Science of Yoga
YOGA is a 5,000 year old Ancient Indian practice developed to integrate or “yoke” (yoga) the mind, body, and spirit. In the West, it is largely identified as a physical practice with a series of bodily poses that are performed in conjunction with breathing techniques and meditation. It is, however, more accurately considered an entire eight-limbed lifestyle that includes codes of ethics, morals and behaviors, dietary restrictions, and more. It is perceived to be a “science” and technology for living by its practitioners.
There are many different schools of yoga that focus on different body postures, sequences, and aspects of the practice, where some consider their practice to be more physically oriented and others more spiritual. Yet, the fundamental concept throughout all yoga is to become more mindful, self-aware, and “awakened” to the richness and fullness of the present moment, which transcends personal dramas, negative thinking, and negative self-perception.
As Yoga International suggests, yoga has profound effects on healing the mind and body through improving “brain-body communication.” This means that it facilitates the “bi-directional” transfer of neural information from the brain to the body and vice versa, including both “top-down” cognitive process (brain to body) and “bottom-up” psychological input (body to brain). During the practice, information is transmitted in a feedback loop from the body to high and low level brain networks and from those brain networks back to the body. This loop is thought to facilitate self-regulation, which is an important component of stress relief and psychological well-being.
Yoga International explains that through yoga, we learn to balance the body’s stress response and strengthen the regulatory response as we practice. We also learn to manage the physical, emotional, and psychological tensions experienced while practicing various postures, breathing, and meditative techniques, which strengthens our ability to maintain balance in other areas of our lives. It is this feedback sent as we practice that facilitates this process of self-regulation and control over our emotions.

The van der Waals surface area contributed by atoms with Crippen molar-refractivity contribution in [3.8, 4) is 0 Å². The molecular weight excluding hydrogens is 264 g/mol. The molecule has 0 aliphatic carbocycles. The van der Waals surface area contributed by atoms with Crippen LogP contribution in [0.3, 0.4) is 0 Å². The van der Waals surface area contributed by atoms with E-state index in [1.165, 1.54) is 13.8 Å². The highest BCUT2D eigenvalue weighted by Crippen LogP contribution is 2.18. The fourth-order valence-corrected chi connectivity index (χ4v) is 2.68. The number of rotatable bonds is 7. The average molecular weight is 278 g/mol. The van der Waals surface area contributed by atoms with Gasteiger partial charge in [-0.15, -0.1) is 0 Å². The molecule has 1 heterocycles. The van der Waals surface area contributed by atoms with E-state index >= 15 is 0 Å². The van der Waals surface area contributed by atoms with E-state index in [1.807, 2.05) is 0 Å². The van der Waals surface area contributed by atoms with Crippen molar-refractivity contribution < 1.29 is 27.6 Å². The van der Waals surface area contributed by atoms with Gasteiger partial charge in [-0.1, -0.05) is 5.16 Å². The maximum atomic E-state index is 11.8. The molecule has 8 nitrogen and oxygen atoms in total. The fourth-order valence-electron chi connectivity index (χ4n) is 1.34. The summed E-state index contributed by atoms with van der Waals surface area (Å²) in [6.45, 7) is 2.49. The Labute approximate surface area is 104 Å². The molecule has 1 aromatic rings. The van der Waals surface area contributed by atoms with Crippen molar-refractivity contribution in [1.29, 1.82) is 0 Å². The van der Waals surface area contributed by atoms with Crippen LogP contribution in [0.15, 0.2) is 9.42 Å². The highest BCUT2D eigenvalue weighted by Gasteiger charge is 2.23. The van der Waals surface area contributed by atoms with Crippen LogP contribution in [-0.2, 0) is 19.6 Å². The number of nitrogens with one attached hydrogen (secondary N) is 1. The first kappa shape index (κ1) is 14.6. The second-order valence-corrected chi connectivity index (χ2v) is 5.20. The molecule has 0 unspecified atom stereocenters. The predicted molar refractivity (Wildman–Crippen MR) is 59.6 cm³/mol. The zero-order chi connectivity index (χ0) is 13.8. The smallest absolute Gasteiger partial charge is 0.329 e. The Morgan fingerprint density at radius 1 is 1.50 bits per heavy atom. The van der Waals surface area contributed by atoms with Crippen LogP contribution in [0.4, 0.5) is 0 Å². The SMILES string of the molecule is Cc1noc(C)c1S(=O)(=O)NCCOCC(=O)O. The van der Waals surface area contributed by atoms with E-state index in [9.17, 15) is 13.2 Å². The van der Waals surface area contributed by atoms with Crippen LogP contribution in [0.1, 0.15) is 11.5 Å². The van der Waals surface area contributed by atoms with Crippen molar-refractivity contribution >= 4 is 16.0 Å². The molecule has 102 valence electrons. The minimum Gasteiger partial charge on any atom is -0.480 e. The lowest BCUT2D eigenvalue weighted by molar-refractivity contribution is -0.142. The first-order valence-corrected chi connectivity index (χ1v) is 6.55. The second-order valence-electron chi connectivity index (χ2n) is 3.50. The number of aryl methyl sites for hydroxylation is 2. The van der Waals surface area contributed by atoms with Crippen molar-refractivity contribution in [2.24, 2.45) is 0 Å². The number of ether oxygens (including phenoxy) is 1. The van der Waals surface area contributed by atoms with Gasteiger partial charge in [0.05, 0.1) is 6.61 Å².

Studies show that yogic movements can have profound physical benefits for enhancing endurance and flexibility as well as preventing sickness and disease, promoting hormone balance, increasing circulation, supporting weight loss, and boosting the immune system. Yoga also strengthens emotional characteristics such as compassion, contentment, and greater self-control and self-regulation. Additionally, it is scientifically shown to have profound effects on mental illness, including anxiety, depression, PTSD, substance abuse, emotional pain, and self-reported feelings of mindfulness. As such, it can be considered a complementary therapy for effectively reducing the effects of generalized anxiety disorders.
It is shown to measurably and effectively reduce stress through reducing the stress hormone cortisol and improving the mood. It also decreases physiological arousal -- reduced heart rate, lowering blood pressure, and easing respiration, which contributes to stress release. Evidence shows that yoga helps increase heart rate variability, which is an indicator of the body’s ability to handle and respond to stress healthfully. Additionally, it is shown to strengthen pain tolerance, physical and emotional resiliency, and reduce pain responses.